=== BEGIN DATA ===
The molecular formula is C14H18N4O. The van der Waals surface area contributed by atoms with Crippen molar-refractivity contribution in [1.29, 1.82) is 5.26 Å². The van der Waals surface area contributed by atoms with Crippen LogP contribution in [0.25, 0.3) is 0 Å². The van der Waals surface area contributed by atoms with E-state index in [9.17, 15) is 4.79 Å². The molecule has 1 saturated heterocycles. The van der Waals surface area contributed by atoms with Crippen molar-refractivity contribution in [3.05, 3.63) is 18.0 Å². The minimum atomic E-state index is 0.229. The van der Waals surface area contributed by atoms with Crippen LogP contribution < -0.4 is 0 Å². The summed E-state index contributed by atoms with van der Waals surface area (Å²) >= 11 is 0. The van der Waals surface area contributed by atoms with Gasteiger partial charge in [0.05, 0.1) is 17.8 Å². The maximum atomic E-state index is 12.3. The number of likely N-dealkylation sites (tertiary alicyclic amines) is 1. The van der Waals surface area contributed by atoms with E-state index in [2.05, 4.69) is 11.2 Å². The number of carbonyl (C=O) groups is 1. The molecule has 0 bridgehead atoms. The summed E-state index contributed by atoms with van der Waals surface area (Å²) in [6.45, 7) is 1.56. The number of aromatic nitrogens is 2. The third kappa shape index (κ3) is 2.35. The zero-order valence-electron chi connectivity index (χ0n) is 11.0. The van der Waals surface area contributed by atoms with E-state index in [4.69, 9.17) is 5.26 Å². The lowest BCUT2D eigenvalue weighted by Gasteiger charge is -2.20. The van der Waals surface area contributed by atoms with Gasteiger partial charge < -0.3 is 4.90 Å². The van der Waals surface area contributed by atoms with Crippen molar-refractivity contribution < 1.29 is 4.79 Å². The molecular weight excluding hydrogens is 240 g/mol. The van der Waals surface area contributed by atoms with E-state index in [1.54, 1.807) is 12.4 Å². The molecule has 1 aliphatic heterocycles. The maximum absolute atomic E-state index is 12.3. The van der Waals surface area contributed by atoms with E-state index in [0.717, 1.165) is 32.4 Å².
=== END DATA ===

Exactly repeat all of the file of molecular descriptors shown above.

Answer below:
The molecular formula is C14H18N4O. The van der Waals surface area contributed by atoms with Crippen molar-refractivity contribution in [1.29, 1.82) is 5.26 Å². The van der Waals surface area contributed by atoms with Crippen LogP contribution in [0.25, 0.3) is 0 Å². The van der Waals surface area contributed by atoms with E-state index in [9.17, 15) is 4.79 Å². The molecule has 1 saturated heterocycles. The van der Waals surface area contributed by atoms with Crippen molar-refractivity contribution in [3.05, 3.63) is 18.0 Å². The minimum atomic E-state index is 0.229. The van der Waals surface area contributed by atoms with Crippen LogP contribution < -0.4 is 0 Å². The summed E-state index contributed by atoms with van der Waals surface area (Å²) >= 11 is 0. The van der Waals surface area contributed by atoms with Gasteiger partial charge in [0.05, 0.1) is 17.8 Å². The maximum atomic E-state index is 12.3. The number of likely N-dealkylation sites (tertiary alicyclic amines) is 1. The van der Waals surface area contributed by atoms with E-state index in [2.05, 4.69) is 11.2 Å². The number of carbonyl (C=O) groups is 1. The molecule has 0 bridgehead atoms. The summed E-state index contributed by atoms with van der Waals surface area (Å²) in [6.45, 7) is 1.56. The number of aromatic nitrogens is 2. The third kappa shape index (κ3) is 2.35. The zero-order valence-electron chi connectivity index (χ0n) is 11.0. The van der Waals surface area contributed by atoms with E-state index in [4.69, 9.17) is 5.26 Å². The lowest BCUT2D eigenvalue weighted by Gasteiger charge is -2.20. The van der Waals surface area contributed by atoms with Gasteiger partial charge < -0.3 is 4.90 Å². The van der Waals surface area contributed by atoms with Crippen molar-refractivity contribution < 1.29 is 4.79 Å². The molecular weight excluding hydrogens is 240 g/mol. The van der Waals surface area contributed by atoms with E-state index in [1.54, 1.807) is 12.4 Å². The molecule has 1 aliphatic heterocycles. The maximum absolute atomic E-state index is 12.3. The van der Waals surface area contributed by atoms with E-state index in [0.717, 1.165) is 32.4 Å².